A Close Call on Publication of Charlie Hebdo Cartoons

Margaret Sullivan, New York Times, January 8, 2015

Was The Times cowardly and lacking in journalistic solidarity when it decided not to publish the images from the French satirical newspaper Charlie Hebdo that precipitated the execution of French journalists?

Some readers I’ve heard from certainly think so. Evan Levine of New York City wrote: “I just wanted to register my extreme disappointment at what can only be described as a dereliction of leadership and responsibility by the New York Times in deciding not to publish the Charlie Hebdo cartoons after today’s massacre.”

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And many outside commenters and press critics agreed. Jeff Jarvis of City University of New York wrote: “If you’re the paper of record, if you’re the highest exemplar of American journalism, if you expect others to stand by your journalists when they are threatened, if you respect your audience to make up its own mind, then dammit stand by Charlie Hebdo and inform your public. Run the cartoons.”

I talked to the executive editor, Dean Baquet, on Thursday morning about his decision not to show the images of the prophet Muhammad–a position that was taken by The Washington Post (on its news pages), The Associated Press, CNN and many other American news organizations. BuzzFeed and the Huffington Post were among those that did publish the cartoons.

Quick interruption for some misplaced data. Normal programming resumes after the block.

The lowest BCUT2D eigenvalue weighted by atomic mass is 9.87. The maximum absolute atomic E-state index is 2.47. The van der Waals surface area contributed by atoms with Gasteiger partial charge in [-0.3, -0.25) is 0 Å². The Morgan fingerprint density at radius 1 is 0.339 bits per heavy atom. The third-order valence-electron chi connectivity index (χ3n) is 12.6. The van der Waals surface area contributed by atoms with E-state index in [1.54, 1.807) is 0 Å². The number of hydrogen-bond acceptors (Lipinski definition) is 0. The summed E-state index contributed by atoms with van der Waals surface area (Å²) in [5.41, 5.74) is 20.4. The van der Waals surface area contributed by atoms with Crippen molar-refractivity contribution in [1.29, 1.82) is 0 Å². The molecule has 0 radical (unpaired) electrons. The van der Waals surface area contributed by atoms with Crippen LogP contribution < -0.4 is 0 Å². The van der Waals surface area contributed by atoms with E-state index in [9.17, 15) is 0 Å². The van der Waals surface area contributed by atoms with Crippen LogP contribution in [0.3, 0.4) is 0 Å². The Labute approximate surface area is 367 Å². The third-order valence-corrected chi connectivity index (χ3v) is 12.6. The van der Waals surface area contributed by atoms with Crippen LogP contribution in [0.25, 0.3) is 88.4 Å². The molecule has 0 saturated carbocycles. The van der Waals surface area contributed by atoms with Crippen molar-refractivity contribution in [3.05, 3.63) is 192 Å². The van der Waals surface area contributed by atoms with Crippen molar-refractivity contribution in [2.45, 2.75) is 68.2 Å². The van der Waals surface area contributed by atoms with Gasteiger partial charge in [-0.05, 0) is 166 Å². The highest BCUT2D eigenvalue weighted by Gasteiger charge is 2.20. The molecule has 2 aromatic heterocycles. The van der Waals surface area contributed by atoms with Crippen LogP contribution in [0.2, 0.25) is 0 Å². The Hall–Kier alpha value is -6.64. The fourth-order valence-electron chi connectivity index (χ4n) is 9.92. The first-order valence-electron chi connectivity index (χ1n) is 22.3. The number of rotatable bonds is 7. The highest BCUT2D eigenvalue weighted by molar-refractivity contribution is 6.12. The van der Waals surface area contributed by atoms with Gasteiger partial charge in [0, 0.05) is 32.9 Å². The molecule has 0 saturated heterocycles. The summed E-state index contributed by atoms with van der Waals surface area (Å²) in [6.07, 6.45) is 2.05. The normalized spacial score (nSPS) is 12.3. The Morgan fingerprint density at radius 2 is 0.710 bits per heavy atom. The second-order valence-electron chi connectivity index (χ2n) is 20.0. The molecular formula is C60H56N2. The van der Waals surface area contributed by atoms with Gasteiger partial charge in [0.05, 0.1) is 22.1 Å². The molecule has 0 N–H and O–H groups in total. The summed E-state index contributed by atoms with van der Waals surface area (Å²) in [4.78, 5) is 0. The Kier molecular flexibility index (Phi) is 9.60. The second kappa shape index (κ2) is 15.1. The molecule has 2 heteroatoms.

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Mr. Baquet told me that he started out the day Wednesday convinced that The Times should publish the images, both because of their newsworthiness and out of a sense of solidarity with the slain journalists and the right of free expression.

He said he had spent “about half of my day” on the question, seeking out the views of senior editors and reaching out to reporters and editors in some of The Times’s international bureaus. They told him they would not feel endangered if The Times reproduced the images, he told me, but he remained concerned about staff safety.

“I sought out a lot of views, and I changed my mind twice,” he said. “It had to be my decision alone.”

Ultimately, he decided against it, he said, because he had to consider foremost the sensibilities of Times readers, especially its Muslim readers. To many of them, he said, depictions of the prophet Muhammad are sacrilegious; those that are meant to mock even more so. “We have a standard that is long held and that serves us well: that there is a line between gratuitous insult and satire. Most of these are gratuitous insult.”

“At what point does news value override our standards?” Mr. Baquet asked. “You would have to show the most incendiary images” from the newspaper; and that was something he deemed unacceptable.

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